"And so he became that
little hobo with that Woody
Guthrie kind of voice. And
we're lucky because it's ac-
tually one of the great sing-
ing voices of all time."
• "Try to find the melody,
Bob," one comedian said of

Dylan's eccentric singing.
His guitar and harmonica
playing have long come
under criticism. But Spitz
says in the world of musi-
cians, Dylan is highly
Music is Dylan's life, Spitz
says. He thrives on the Gyp-
sy existence of tours and all-
night jam sessions. "People
say Dylan has one of the best
ears they've ever en-
A variety of influences
went into the mix that
transformed Bobby Zim-
merman into Bob Dylan.
Dylan got his love of rock
and roll from Little Richard.
He borrowed his attitude of
anger and confusion from
James Dean. From Woody
Guthrie, Spitz writes, Dylan
discovered "the potential to
combine words, music, per-
sona and emotion."
But Dylan's first influence
was country musician Hank
Williams. Spitz says Dylan
sharpened his ear by
memorizing Williams songs
he heard on the radio as a
teen-ager. In New York,
Dylan added to his mastery
by devouring his friends'
folk music collections until
his knowledge became en-
Spitz tells a story of an all-
night walk Dylan took in
Chicago in 1975 with bass
player Rob Stoner. "Rob told
me he would throw songs at
Dylan — obscure songs —
and Dylan not only knew
them and their tunes, but he
knew the words backwards
and forwards.
"If Bob didn't graduate
from college, he certainly
had a Ph.D. in folk music."

Dylan's JDL Connection
Was Guilt By Association

In the early 1970s, Dylan
was shown in photographs at
the Western Wall in
Jerusalem. Rumors abound-
ed that he was planning to
make aliyah and was mak-
ing large contributions to
Rabbi Meir Kahane's Jewish
Defense League.
Dylan's JDL connection
was guilt by association,
Spitz says.
"Dylan had made a con-
tribution to an organization,
not realizing at the time it
was the JDL. So was Dylan
active in the JDL? No. Was
he a Zionist at the time? I
would say devoutly so. The
media really jumped on it."
Years earlier, Kahane had
been singer Arlo Guthrie's
neighborhood rabbi in Far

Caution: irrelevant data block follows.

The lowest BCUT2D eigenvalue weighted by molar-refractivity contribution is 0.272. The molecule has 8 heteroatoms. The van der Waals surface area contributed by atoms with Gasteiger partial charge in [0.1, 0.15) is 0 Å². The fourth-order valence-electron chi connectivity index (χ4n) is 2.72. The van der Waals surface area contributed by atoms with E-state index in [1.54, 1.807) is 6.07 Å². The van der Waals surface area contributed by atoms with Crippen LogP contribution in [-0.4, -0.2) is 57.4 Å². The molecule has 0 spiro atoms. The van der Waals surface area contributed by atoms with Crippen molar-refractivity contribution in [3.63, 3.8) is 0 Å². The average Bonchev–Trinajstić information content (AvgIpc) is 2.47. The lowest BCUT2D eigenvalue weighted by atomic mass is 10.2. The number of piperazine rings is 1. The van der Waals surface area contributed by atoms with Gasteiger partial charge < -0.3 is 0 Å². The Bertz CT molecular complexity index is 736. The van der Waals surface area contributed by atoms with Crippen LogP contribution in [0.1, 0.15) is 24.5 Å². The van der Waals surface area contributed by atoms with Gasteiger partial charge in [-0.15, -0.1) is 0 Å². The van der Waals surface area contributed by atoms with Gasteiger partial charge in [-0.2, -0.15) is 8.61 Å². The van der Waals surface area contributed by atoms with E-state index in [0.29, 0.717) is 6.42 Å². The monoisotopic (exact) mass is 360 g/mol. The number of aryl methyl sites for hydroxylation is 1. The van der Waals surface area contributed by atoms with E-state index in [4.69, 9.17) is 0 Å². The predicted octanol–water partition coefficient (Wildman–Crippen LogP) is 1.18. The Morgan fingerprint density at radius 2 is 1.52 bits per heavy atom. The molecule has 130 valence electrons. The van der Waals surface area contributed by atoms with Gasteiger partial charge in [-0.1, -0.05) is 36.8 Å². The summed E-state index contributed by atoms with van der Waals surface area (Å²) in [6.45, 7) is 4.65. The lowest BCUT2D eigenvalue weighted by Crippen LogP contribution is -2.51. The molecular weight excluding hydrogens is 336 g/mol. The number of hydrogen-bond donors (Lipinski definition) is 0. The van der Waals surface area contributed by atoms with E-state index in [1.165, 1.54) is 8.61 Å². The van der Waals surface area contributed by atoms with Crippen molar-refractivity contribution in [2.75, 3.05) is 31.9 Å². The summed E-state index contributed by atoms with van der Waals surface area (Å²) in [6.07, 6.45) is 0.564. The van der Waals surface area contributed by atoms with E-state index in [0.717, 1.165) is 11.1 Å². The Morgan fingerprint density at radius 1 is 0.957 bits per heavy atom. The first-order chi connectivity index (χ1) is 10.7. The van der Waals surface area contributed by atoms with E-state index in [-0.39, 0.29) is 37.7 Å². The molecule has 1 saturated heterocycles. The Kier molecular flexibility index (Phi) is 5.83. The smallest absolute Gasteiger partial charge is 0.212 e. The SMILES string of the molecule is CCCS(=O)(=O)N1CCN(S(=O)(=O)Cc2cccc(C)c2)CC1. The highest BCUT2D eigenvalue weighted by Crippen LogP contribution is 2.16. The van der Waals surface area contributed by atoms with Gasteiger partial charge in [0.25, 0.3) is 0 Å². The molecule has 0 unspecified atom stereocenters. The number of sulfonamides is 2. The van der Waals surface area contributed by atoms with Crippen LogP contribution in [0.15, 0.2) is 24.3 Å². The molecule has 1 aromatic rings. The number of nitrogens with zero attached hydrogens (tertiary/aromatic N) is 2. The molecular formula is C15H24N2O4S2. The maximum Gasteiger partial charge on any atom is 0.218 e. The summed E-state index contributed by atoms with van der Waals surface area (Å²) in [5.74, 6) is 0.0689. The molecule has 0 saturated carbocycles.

Rockaway, N.Y., Spitz

writes. That's as close as
[Dylan and Kahane's]
association had come."


pitz eagerly sought
the opportunity to
chronicle Dylan's life.
And despite his criticism of
Dylan, he holds the musi-
cian's work in high esteem.
"The book was like my
fundamentalism," he says,
referring to Dylan's time of
troubles that led the singer
to Christianity.
"It was a very low period
in my life. I had just been
divorced. I did a screenplay
and the deal fell apart at the
last -minute. It was a real
time of transition for me.
Somebody said, 'If you had
two or three years just to
work on one subject you
were passionately in love
with, what would it be?' I
said, 'Dylan,' and he said,
`Go ahead.' Lucky me."
"I wanted to do something
significant," he continues.
"This was the mid-'80s and I
felt my generation, the '60s
generation, had gone to
sleep. We had lost a lot of our
ideals. For me, Dylan was
the wellspring of those
ideals. The book was a way
to go back."
After 4 1/2 years' work on
the book, Spitz still was able
to discover new things in
Dylan's songs and singing.

"He was the most important
cultural figure of my genera-
tion," Spitz says.
The most important and
the most inscrutable.
On his 1970 Self Portrait
album, Dylan performs a
live version of "Like A Roll-
ing Stone." It was during his
Nashville Skyline period,
and he began the song in the
mellifluous and syrupy voice
he was using at the time. By
the song's end, however, his
voice unselfconsciously had
returned to its harsh urgen-
cy. Similarly, Dylan has
seemed to bare all many
times, without illuminating
the man behind the show-
business character.
"One thing about Bob is he
doesn't feel he has to hide
very much," Spitz says.
"And yet he hides every-
thing." ❑